NAGARCH | 0.313 (0.338) | 0.053 (0.274) | 0.390 (0.148) | 0.251 (0.276) | 0.251 (0.106) | 0.230 (0.094) |

ALLGARCH | 0.080 (0.236) | 0.357 (0.299) | 0.184 (0.202) | 0.115 (0.154) | 0.065 (0.209) | 0.116 (0.199) |

Exceedance Probability | ||||||
---|---|---|---|---|---|---|

0.05 | 0.025 | 0.01 | 0.005 | 0.001 | 0.0001 | |

SGARCH | 0.304 (0.218) | 0.099 (0.128) | 0.318 (0.080) | 0.072 (0.287) | 0.271 (0.192) | 0.351 (0.310) |

EGARCH | 0.337 (0.315) | 0.308 (0.128) | 0.229 (0.152) | 0.178 (0.051) | 0.139 (0.324) | 0.382 (0.091) |

GJRGARCH | 0.181 (0.215) | 0.054 (0.353) | 0.375 (0.144) | 0.173 (0.262) | 0.342 (0.378) | 0.090 (0.252) |

APARCH | 0.386 (0.067) | 0.387 (0.343) | 0.116 (0.165) | 0.108 (0.272) | 0.198 (0.197) | 0.374 (0.092) |

IGARCH | 0.385 (0.280) | 0.308 (0.189) | 0.184 (0.177) | 0.096 (0.225) | 0.259 (0.241) | 0.155 (0.284) |

CSGARCH | 0.379 (0.190) | 0.175 (0.158) | 0.315 (0.246) | 0.148 (0.125) | 0.133 (0.054) | 0.379 (0.356) |

GARCH | 0.316 (0.130) | 0.172 (0.083) | 0.388 (0.183) | 0.385 (0.298) | 0.198 (0.104) | 0.239 (0.228) |

TGARCH | 0.397 (0.351) | 0.372 (0.069) | 0.377 (0.305) | 0.243 (0.255) | 0.142 (0.195) | 0.081 (0.150) |

AVGARCH | 0.087 (0.227) | 0.136 (0.278) | 0.397 (0.228) | 0.195 (0.348) | 0.260 (0.308) | 0.124 (0.153) |

NGARCH | 0.077 (0.177) | 0.314 (0.398) | 0.214 (0.247) | 0.384 (0.147) | 0.265 (0.063) | 0.320 (0.135) |

NAGARCH | 0.369 (0.292) | 0.115 (0.205) | 0.058 (0.180) | 0.100 (0.258) | 0.226 (0.144) | 0.330 (0.249) |

ALLGARCH | 0.077 (0.266) | 0.074 (0.207) | 0.244 (0.302) | 0.335 (0.287) | 0.275 (0.352) | 0.091 (0.389) |

Exceedance Probability | ||||||
---|---|---|---|---|---|---|

0.05 | 0.025 | 0.01 | 0.005 | 0.001 | 0.0001 | |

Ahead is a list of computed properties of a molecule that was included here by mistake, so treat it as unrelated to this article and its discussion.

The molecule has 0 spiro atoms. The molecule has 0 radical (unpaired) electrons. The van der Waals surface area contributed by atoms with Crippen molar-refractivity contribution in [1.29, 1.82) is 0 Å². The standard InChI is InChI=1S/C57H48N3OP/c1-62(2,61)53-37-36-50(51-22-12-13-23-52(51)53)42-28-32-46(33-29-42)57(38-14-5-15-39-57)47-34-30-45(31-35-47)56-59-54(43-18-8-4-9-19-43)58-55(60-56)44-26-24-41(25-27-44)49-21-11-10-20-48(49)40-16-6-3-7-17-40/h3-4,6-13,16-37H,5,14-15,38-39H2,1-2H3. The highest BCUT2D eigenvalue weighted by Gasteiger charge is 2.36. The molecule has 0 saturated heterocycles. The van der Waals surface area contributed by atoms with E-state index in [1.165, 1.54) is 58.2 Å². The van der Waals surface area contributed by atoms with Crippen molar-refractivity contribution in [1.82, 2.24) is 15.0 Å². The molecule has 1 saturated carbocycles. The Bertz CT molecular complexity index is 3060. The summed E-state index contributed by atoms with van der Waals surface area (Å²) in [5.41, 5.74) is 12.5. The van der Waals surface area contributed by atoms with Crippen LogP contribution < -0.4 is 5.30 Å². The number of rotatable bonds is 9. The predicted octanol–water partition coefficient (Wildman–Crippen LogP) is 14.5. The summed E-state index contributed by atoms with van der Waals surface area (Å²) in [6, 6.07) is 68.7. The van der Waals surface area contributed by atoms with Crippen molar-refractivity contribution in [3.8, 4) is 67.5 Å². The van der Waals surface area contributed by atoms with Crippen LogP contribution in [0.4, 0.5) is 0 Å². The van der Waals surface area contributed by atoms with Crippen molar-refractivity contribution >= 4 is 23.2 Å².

SGARCH | 0.251 (0.095) | 0.105 (0.294) | 0.158 (0.136) | 0.081 (0.388) | 0.386 (0.077) | 0.382 (0.397) |

EGARCH | 0.098 (0.077) | 0.302 (0.319) | 0.364 (0.118) | 0.398 (0.385) | 0.186 (0.198) | 0.326 (0.300) |

GJRGARCH | 0.317 (0.140) | 0.234 (0.124) | 0.088 (0.350) | 0.174 (0.092) | 0.122 (0.240) | 0.072 (0.262) |

APARCH | 0.077 (0.311) | 0.298 (0.260) | 0.149 (0.179) | 0.211 (0.264) | 0.381 (0.090) | 0.232 (0.287) |

IGARCH | 0.275 (0.179) | 0.057 (0.087) | 0.060 (0.398) | 0.379 (0.310) | 0.288 (0.254) | 0.247 (0.133) |

CSGARCH | 0.350 (0.123) | 0.109 (0.330) | 0.331 (0.343) | 0.372 (0.174) | 0.241 (0.051) | 0.238 (0.091) |

GARCH | 0.198 (0.093) | 0.162 (0.380) | 0.316 (0.395) | 0.249 (0.309) | 0.388 (0.097) | 0.224 (0.053) |

TGARCH | 0.228 (0.060) | 0.233 (0.158) | 0.170 (0.156) | 0.148 (0.150) | 0.236 (0.135) | 0.162 (0.333) |

AVGARCH | 0.079 (0.233) | 0.399 (0.293) | 0.376 (0.259) | 0.224 (0.229) | 0.216 (0.240) | 0.371 (0.235) |

NGARCH | 0.233 (0.228) | 0.215 (0.266) | 0.326 (0.385) | 0.231 (0.056) | 0.312 (0.193) | 0.258 (0.370) |

NAGARCH | 0.395 (0.102) | 0.105 (0.130) | 0.292 (0.242) | 0.354 (0.116) | 0.170 (0.207) | 0.121 (0.114) |

ALLGARCH | 0.337 (0.245) | 0.275 (0.131) | 0.221 (0.223) | 0.169 (0.304) | 0.170 (0.197) | 0.086 (0.181) |

Exceedance Probability | ||||||
---|---|---|---|---|---|---|

0.05 | 0.025 | 0.01 | 0.005 | 0.001 | 0.0001 | |

SGARCH | 0.249 (0.368) | 0.318 (0.256) | 0.353 (0.249) | 0.193 (0.075) | 0.199 (0.243) | 0.063 (0.131) |

EGARCH | 0.259 (0.287) | 0.281 (0.191) | 0.309 (0.157) | 0.167 (0.222) | 0.086 (0.109) | 0.256 (0.084) |

GJRGARCH | 0.143 (0.303) | 0.219 (0.135) | 0.394 (0.085) | 0.095 (0.319) | 0.299 (0.184) | 0.308 (0.224) |

APARCH | 0.312 (0.083) | 0.356 (0.162) | 0.125 (0.097) | 0.216 (0.126) | 0.138 (0.075) | 0.177 (0.103) |

IGARCH | 0.288 (0.331) | 0.071 (0.246) | 0.053 (0.154) | 0.113 (0.063) | 0.367 (0.234) | 0.265 (0.109) |

CSGARCH | 0.096 (0.386) | 0.114 (0.207) | 0.065 (0.312) | 0.117 (0.398) | 0.308 (0.380) | 0.069 (0.070) |

GARCH | 0.305 (0.256) | 0.083 (0.332) | 0.245 (0.070) | 0.333 (0.379) | 0.275 (0.258) | 0.209 (0.277) |

TGARCH | 0.149 (0.293) | 0.327 (0.342) | 0.076 (0.399) | 0.176 (0.236) | 0.369 (0.289) | 0.307 (0.136) |

AVGARCH | 0.093 (0.084) | 0.309 (0.259) | 0.222 (0.210) | 0.071 (0.327) | 0.187 (0.395) | 0.109 (0.300) |

NGARCH | 0.225 (0.143) | 0.246 (0.150) | 0.317 (0.320) | 0.105 (0.099) | 0.134 (0.233) | 0.210 (0.249) |

NAGARCH | 0.141 (0.350) | 0.050 (0.242) | 0.189 (0.207) | 0.259 (0.227) | 0.379 (0.289) | 0.075 (0.205) |

ALLGARCH | 0.283 (0.253) | 0.343 (0.068) | 0.081 (0.236) | 0.309 (0.298) | 0.386 (0.153) | 0.162 (0.304) |